Popular Literary Tours Through London

Charles Dickens Window

London has provided the inspiration for some of the world’s great novels, and has been home to many acclaimed writers. Throughout much of the last two centuries, London served as a major cultural hub, where writers of all genres and nationalities met and exchanged ideas and stories.  Literary buffs can get their fix by exploring the many places that favourite writers loved.

When planning a trip to London, why not visit the locations frequented and enjoyed by legendary writers? Experiencing London the way they saw it will give you a great connection to their work, and you can see most of the sites for free – perfect if you are a ‘struggling artist’ like your literary heroes.

Charles Dickens

Charles Dickens Window

Charles Dickens is so synonymous with the English capital that many of our perceptions of Victorian London come straight from his tales. Whether it’s the idea of a gang of street urchins led by Fagin and the Artful Dodger or the thought of rushing to buy a goose for Christmas dinner, Dickens’s rich imagery gives us a sense of what London was like in the nineteenth century. Although Dickens lived in a number of London locations, his one remaining preserved home is now the Dickens museum. Situated near Russell Square, and therefore easily accessible, the Dickens Museum is a must for every fan of the great writer.


Camden Locks by Myrabella

Camden is an area that has long been known for its artistic and trendy inhabitants. In the early part of the twentieth century, both George Bernard Shaw and Dylan Thomas resided in Camden. Camden feels different from many parts of London in that it is a small community unto itself, and so you can be forgiven for regularly thinking that you are no longer in London. Take a walk along the canal to Camden Lock, where there are a number of outdoor bars and restaurants. Pick one, sit down and watch the world go by. Who knows? Perhaps you’ll get inspiration for your own magnum opus.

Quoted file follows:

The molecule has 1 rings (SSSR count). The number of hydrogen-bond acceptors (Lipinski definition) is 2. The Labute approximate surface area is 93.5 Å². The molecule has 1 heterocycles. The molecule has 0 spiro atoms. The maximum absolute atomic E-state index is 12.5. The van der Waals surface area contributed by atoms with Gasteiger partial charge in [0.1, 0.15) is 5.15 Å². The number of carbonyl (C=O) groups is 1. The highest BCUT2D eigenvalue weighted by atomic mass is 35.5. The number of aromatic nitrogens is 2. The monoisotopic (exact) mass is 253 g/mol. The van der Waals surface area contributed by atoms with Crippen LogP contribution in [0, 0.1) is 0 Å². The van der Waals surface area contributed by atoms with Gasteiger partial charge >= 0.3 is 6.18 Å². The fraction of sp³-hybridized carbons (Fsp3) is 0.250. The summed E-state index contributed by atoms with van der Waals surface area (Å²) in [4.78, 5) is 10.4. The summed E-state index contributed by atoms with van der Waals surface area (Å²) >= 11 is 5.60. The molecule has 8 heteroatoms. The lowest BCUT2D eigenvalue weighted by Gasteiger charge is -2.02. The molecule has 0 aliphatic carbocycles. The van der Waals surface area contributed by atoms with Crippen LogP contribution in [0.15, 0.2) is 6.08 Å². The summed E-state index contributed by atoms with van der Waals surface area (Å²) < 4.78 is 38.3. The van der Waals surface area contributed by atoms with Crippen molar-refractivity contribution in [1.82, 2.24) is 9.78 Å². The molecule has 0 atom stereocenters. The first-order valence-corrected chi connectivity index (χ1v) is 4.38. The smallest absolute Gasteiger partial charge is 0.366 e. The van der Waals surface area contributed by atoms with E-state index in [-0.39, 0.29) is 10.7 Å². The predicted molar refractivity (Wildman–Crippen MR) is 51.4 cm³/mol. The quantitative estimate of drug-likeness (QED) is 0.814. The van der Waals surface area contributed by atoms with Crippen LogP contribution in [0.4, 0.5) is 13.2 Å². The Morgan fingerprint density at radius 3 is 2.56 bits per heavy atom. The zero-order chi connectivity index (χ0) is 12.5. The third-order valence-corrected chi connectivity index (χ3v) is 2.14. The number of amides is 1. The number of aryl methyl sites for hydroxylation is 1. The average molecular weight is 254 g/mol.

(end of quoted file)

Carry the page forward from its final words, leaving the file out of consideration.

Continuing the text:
Shakespeare Globe Theatre London

Although Shakespeare is often more closely linked with Stratford-upon-Avon, it was London that made Shakespeare into a global star. Young William left Stratford with dreams of becoming an actor, and eventually ended up becoming the most famous playwright in the world. The Globe Theatre on London’s Southbank has been lovingly restored to its Jacobean glory. Open-air productions occur quite regularly, so you should have no problem getting yourself a ticket to one of the greatest theatres in the world. If the Globe doesn’t satiate your need for Shakespeare, then you can explore Shoreditch, where the young Shakespeare lived when he first arrived in London; or the West End, where the wealthy Shakespeare took his place in London society.


Bloomsbury Square London

The Bloomsbury group were unique in not only defining a movement within literature, but also the character of an entire area of London. The group contained writers such as Virginia Woolf and E.M. Forster, as well as thinkers such as John Maynard Keynes. The group challenged many of the social conventions of the Victorian period, and in so doing, helped to usher in an era of modernist thought and literature.

The entire Bloomsbury area is rich in history and culture. If you want to truly absorb the ethos of the neighbourhood, booking into one of the local hotels will allow you to spend your days enjoying intellectual chats in the squares and pubs of the area.

Which London literary areas are your favourite?

About The Author: Mikael Johansen is a writer and a blogger contributing to travellerlines.com. Mikael lives in Copenhagen, Denmark.
Photo Credits:  Flickr cc – #1 readlearnandbehappy, #2 Myraella, #3 Peter Trimmings, #4 Schlaier

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